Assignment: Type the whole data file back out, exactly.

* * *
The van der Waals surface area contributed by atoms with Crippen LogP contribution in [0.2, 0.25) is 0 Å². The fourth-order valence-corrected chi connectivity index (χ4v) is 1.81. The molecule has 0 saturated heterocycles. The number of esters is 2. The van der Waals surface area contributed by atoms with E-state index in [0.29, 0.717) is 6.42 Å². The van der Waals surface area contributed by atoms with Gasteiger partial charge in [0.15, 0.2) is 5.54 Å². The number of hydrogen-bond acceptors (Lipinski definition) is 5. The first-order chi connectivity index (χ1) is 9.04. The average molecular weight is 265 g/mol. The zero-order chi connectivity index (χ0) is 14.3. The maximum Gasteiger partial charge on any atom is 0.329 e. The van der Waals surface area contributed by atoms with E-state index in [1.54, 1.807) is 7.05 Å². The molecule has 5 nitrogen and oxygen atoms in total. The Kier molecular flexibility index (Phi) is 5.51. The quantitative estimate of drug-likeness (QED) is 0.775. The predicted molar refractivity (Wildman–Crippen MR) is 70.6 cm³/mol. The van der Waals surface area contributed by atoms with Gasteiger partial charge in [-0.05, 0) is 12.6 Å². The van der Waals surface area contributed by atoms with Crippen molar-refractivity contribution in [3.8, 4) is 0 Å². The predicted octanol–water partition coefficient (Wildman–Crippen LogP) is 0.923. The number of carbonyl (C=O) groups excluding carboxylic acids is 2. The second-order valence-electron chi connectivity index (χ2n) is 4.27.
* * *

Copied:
The van der Waals surface area contributed by atoms with Crippen LogP contribution in [0.2, 0.25) is 0 Å². The fourth-order valence-corrected chi connectivity index (χ4v) is 1.81. The molecule has 0 saturated heterocycles. The number of esters is 2. The van der Waals surface area contributed by atoms with E-state index in [0.29, 0.717) is 6.42 Å². The van der Waals surface area contributed by atoms with Gasteiger partial charge in [0.15, 0.2) is 5.54 Å². The number of hydrogen-bond acceptors (Lipinski definition) is 5. The first-order chi connectivity index (χ1) is 9.04. The average molecular weight is 265 g/mol. The zero-order chi connectivity index (χ0) is 14.3. The maximum Gasteiger partial charge on any atom is 0.329 e. The van der Waals surface area contributed by atoms with E-state index in [1.54, 1.807) is 7.05 Å². The molecule has 5 nitrogen and oxygen atoms in total. The Kier molecular flexibility index (Phi) is 5.51. The quantitative estimate of drug-likeness (QED) is 0.775. The predicted molar refractivity (Wildman–Crippen MR) is 70.6 cm³/mol. The van der Waals surface area contributed by atoms with Gasteiger partial charge in [-0.05, 0) is 12.6 Å². The van der Waals surface area contributed by atoms with Crippen molar-refractivity contribution in [3.8, 4) is 0 Å². The predicted octanol–water partition coefficient (Wildman–Crippen LogP) is 0.923. The number of carbonyl (C=O) groups excluding carboxylic acids is 2. The second-order valence-electron chi connectivity index (χ2n) is 4.27.